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Let $C_n$ be the cyclic group of order $n$. We know that $C_4$ is an extension of $C_2$ by $C_2$, so there must be a way of combining $C_2$ with itself in order to obtain $C_4$. But the only way I know of combining a group with another group is by way of the product operations, e.g. the direct, semi-direct, and free products. Yet, both the direct and the semi-direct product of $C_2$ by $C_2$ yield the Klein four group $V_4$, and if I'm not mistaken the free product will also not yield $C_4$ (though I'm less sure about this). Am I missing something?

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    $\begingroup$ Concerning the use of free products, $C_2 \ast C_2 = D_\infty$, so I'd guess your intuition is right. $\endgroup$ – theyaoster Apr 17 '17 at 19:38
  • $\begingroup$ @BrianYao Thanks, that confirms my suspicion. $\endgroup$ – Nagase Apr 17 '17 at 19:40
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    $\begingroup$ What does 'extension' mean here? Do we mean that $C_4$ has $C_2$ as a subgroup, and that has index (?) $2$? In that case, it seems more like we want the relation $x^2 = e$ for some $x$, and $y^2 = x$ for some $y$. These two relations present $C_4$ iirc. $\endgroup$ – Artimis Fowl Apr 17 '17 at 22:11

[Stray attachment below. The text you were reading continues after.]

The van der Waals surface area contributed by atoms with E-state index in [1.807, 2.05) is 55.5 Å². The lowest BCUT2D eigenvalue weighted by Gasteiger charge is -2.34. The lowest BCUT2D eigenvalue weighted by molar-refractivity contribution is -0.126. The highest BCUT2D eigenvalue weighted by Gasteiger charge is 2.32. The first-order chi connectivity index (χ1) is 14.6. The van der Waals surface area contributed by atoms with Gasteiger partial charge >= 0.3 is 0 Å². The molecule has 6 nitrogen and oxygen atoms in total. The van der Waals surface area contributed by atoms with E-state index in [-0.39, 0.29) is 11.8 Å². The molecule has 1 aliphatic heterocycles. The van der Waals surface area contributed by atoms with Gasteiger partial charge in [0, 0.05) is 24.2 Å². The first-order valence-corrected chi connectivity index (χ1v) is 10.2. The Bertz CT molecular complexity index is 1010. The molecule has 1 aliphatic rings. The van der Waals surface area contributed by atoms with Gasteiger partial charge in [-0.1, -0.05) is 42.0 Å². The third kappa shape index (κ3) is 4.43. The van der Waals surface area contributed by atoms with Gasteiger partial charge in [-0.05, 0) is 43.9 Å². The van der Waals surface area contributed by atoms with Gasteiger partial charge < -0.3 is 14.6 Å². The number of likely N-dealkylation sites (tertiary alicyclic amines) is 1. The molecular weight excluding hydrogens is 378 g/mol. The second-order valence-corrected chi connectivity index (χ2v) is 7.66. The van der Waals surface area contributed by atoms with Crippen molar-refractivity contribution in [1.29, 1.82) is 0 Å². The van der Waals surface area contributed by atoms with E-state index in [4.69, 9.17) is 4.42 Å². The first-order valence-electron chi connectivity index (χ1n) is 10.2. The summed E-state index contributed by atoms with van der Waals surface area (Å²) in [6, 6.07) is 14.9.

• $\begingroup$ @ArtimisFowl - $G$ is an extension of $H$ by $K$ if there is a group $K' \leq G$ such that $K'$ is normal in $G$, $K' \simeq K$, and $G/K' \simeq H$. As Rotman says in his introduction to group theory, p. 155, this means that $G$ is some kind of "product" or combination of $H$ and $K$. $\endgroup$ – Nagase Apr 17 '17 at 23:44
  • $\begingroup$ Is this not an inner semidirect product? $\endgroup$ – Santana Afton Apr 18 '17 at 1:47

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